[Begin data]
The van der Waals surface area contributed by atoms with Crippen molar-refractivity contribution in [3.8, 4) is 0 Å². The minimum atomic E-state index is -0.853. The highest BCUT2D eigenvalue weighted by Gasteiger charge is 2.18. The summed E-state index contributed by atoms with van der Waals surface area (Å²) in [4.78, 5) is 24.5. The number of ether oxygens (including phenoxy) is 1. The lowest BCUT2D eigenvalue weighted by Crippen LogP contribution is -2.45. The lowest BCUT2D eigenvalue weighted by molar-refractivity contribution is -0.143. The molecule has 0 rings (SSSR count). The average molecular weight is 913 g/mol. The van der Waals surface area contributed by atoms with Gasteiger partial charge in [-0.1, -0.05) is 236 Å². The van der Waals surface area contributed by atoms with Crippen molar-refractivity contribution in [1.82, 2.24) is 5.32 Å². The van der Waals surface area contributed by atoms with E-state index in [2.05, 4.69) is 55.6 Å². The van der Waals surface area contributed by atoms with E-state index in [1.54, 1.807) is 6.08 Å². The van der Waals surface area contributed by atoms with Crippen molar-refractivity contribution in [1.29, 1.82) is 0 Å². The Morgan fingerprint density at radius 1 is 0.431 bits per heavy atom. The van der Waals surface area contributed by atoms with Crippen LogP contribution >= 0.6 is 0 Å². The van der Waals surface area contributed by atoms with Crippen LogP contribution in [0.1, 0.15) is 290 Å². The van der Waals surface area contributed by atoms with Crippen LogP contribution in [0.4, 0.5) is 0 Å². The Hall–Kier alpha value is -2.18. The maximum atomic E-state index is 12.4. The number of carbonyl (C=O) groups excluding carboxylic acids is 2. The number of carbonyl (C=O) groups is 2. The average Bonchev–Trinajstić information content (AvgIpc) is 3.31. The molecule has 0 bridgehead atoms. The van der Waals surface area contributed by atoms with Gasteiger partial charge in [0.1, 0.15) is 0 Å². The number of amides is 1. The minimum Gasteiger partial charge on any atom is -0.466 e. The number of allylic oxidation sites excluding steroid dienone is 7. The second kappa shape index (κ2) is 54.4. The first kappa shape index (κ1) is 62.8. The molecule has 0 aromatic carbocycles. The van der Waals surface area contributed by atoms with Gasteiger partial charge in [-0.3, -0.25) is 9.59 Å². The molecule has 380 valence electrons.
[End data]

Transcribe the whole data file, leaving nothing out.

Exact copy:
The van der Waals surface area contributed by atoms with Crippen molar-refractivity contribution in [3.8, 4) is 0 Å². The minimum atomic E-state index is -0.853. The highest BCUT2D eigenvalue weighted by Gasteiger charge is 2.18. The summed E-state index contributed by atoms with van der Waals surface area (Å²) in [4.78, 5) is 24.5. The number of ether oxygens (including phenoxy) is 1. The lowest BCUT2D eigenvalue weighted by Crippen LogP contribution is -2.45. The lowest BCUT2D eigenvalue weighted by molar-refractivity contribution is -0.143. The molecule has 0 rings (SSSR count). The average molecular weight is 913 g/mol. The van der Waals surface area contributed by atoms with Gasteiger partial charge in [-0.1, -0.05) is 236 Å². The van der Waals surface area contributed by atoms with Crippen molar-refractivity contribution in [1.82, 2.24) is 5.32 Å². The van der Waals surface area contributed by atoms with E-state index in [2.05, 4.69) is 55.6 Å². The van der Waals surface area contributed by atoms with E-state index in [1.54, 1.807) is 6.08 Å². The van der Waals surface area contributed by atoms with Crippen molar-refractivity contribution in [1.29, 1.82) is 0 Å². The Morgan fingerprint density at radius 1 is 0.431 bits per heavy atom. The van der Waals surface area contributed by atoms with Crippen LogP contribution >= 0.6 is 0 Å². The van der Waals surface area contributed by atoms with Crippen LogP contribution in [0.1, 0.15) is 290 Å². The van der Waals surface area contributed by atoms with Crippen LogP contribution in [0.4, 0.5) is 0 Å². The Hall–Kier alpha value is -2.18. The maximum atomic E-state index is 12.4. The number of carbonyl (C=O) groups excluding carboxylic acids is 2. The number of carbonyl (C=O) groups is 2. The average Bonchev–Trinajstić information content (AvgIpc) is 3.31. The molecule has 0 bridgehead atoms. The van der Waals surface area contributed by atoms with Gasteiger partial charge in [0.1, 0.15) is 0 Å². The number of amides is 1. The minimum Gasteiger partial charge on any atom is -0.466 e. The number of allylic oxidation sites excluding steroid dienone is 7. The second kappa shape index (κ2) is 54.4. The first kappa shape index (κ1) is 62.8. The molecule has 0 aromatic carbocycles. The van der Waals surface area contributed by atoms with Gasteiger partial charge in [-0.3, -0.25) is 9.59 Å². The molecule has 380 valence electrons.